Health care consumers should monitor bills

I have been contemplating stating my displeasure regarding a recent healthcare experience I encountered, and after reading Froma Harrop’s editorial in your paper, my decision became easier.

A family member recently had the unfortunate need to seek medical care at a local orthopedic clinic due to a broken ankle. After the initial exam and required x-rays, it became necessary to fit an orthopedic device (walking cast). As usual, as do most people, I did not inquire about costs, even though I knew I would be paying out of pocket due to my high deductible insurance. Well, after receiving the bill for the usual exam fees, etc., I noted the cost of the device to be quite high. The charge was $465, although it was discounted down to $372 due to the contract agreement with my insurance company. I did some investigating online and soon discovered that the open market price for the identical make, model , and manufacturer was as little as $60 and as high as $100. I swallowed hard, took my medicine for not doing my homework, and went through the same routine for a follow up device; nothing more than a heavy fabric lace up sock (brace). I figured lightning could not strike twice in the same place, but I was incorrect. Upon receiving a bill for $148, which was discounted down from $185, I looked again at the open market info. Shocked to say the least! The identical device was readily available for as little as $20 or as high as $50. This prompted a letter to the clinic expressing my displeasure with the possibility of taking advantage of customers and/or insurance payers, or perhaps they were being gouged by their supplier and simply passing along their cost. No response was received. Yes, they have to make a profit – but. Either way, it is beyond me why the insurance companies permit this. Surely they are somewhat aware of what the market price is for such devices.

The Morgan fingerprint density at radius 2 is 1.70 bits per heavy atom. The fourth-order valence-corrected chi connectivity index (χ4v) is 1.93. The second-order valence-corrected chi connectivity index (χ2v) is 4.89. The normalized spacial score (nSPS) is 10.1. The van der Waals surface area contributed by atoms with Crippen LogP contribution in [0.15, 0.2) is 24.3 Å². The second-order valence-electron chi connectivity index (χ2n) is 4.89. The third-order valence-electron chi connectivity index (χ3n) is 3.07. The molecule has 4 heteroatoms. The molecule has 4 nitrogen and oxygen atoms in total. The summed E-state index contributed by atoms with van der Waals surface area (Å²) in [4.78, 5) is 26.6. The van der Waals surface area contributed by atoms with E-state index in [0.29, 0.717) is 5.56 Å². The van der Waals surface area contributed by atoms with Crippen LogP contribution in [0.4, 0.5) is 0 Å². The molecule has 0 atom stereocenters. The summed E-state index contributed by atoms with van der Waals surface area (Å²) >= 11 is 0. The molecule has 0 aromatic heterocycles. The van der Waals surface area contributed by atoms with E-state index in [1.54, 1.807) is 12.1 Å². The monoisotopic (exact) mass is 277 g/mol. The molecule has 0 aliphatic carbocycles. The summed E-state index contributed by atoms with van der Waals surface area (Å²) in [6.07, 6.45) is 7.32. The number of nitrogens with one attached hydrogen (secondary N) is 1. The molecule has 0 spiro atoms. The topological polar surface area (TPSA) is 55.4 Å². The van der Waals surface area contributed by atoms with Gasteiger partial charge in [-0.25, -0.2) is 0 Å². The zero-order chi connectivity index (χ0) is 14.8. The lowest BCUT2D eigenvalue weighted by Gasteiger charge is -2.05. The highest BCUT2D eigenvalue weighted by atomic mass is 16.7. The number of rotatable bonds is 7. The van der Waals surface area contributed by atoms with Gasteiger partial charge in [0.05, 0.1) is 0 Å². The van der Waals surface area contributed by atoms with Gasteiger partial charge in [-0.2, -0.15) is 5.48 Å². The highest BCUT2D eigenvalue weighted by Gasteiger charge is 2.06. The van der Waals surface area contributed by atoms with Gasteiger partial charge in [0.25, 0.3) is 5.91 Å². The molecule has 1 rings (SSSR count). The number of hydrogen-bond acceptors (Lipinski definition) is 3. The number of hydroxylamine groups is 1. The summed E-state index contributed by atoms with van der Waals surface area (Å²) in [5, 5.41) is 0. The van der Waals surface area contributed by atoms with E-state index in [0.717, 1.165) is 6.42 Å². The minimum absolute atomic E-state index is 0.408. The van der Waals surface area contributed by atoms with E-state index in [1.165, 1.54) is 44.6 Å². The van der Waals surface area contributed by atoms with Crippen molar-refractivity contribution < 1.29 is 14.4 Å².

It is no wonder insurance premiums are what they are, with the overall cost of healthcare spiraling out of control.

As consumers, we must pay more attention to our healthcare costs, the same way we watch our expenditures for a car, TV, appliance, etc.

Larry Reed